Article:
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|Massage therapy restores peripheral vascular function following exertion|
|Franklin NC, Ali MM, Robinson AT, Norkeviciute E, Phillips SA|
|Archives of Physical Medicine and Rehabilitation 2014 Jun;95(6):1127-1134|
|4/10 [Eligibility criteria: No; Random allocation: Yes; Concealed allocation: No; Baseline comparability: Yes; Blind subjects: No; Blind therapists: No; Blind assessors: No; Adequate follow-up: No; Intention-to-treat analysis: No; Between-group comparisons: Yes; Point estimates and variability: Yes. Note: Eligibility criteria item does not contribute to total score] *This score has been confirmed*|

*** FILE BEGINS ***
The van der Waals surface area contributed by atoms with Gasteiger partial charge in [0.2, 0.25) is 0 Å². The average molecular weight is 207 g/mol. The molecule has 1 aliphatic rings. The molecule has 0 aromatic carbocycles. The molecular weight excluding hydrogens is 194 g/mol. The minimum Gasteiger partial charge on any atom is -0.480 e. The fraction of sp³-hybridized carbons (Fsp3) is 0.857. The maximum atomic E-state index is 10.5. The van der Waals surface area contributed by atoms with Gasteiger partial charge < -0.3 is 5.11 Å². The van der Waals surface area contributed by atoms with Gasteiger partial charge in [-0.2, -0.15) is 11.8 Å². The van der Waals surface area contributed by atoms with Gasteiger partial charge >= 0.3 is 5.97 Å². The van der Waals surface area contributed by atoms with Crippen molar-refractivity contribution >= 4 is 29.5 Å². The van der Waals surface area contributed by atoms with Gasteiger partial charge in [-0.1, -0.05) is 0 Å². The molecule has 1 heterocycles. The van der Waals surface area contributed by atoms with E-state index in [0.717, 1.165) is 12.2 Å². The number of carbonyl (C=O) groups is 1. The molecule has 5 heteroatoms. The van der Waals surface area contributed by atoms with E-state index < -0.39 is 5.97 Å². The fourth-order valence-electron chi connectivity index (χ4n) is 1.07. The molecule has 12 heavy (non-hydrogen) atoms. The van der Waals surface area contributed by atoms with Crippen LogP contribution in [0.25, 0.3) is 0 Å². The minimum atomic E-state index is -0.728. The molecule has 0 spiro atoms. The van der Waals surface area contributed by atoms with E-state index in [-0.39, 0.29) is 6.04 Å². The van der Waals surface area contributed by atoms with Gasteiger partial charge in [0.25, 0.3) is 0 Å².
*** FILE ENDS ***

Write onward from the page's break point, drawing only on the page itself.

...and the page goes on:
OBJECTIVE: To determine if lower extremity exercise-induced muscle injury (EMI) reduces vascular endothelial function of the upper extremity and if massage therapy (MT) improves peripheral vascular function after EMI. DESIGN: Randomized, blinded trial with evaluations at 90 minutes, 24 hours, 48 hours, and 72 hours. SETTING: Clinical research center at an academic medical center and laboratory PARTICIPANTS: Thirty-six sedentary young adults were randomly assigned to one of three groups: (1) EMI+MT (n = 15; mean age +/- standard error (SE) 26.6 +/- 0.3), (2) EMI only (n = 10; mean age +/- SE 23.6 +/- 0.4), and (3) MT only (n = 11; mean age +/- SE 25.5 +/- 0.4). INTERVENTION: Participants were assigned to either EMI only (a single bout of bilateral, eccentric leg-press exercise), MT only (30-minute lower extremity massage using Swedish technique), or EMI+MT. MAIN OUTCOME MEASURES: Brachial artery flow-mediated dilation (FMD) was determined by ultrasound at each time point. Nitroglycerin-induced dilation was also assessed (NTG; 0.4 mg). RESULTS: Brachial FMD increased from baseline in the EMI+MT group and the MT only group (7.38 +/- 0.18 to 9.02 +/- 0.28%, p < 0.05 and 7.77 +/- 0.25 to 10.20 +/- 0.22%, p < 0.05, respectively) at 90 minutes remaining elevated until 72 hrs. In the EMI only group FMD was reduced from baseline at 24 and 48 hrs (7.78 +/- 0.14 to 6.75 +/- 0.11%, p < 0.05 and 6.53 +/- 0.11, p < 0.05, respectively) returning to baseline after 72 hrs. Dilations to NTG were similar over time. CONCLUSIONS: Our results suggest that MT attenuates impairment of upper extremity endothelial function resulting from lower extremity EMI in sedentary young adults.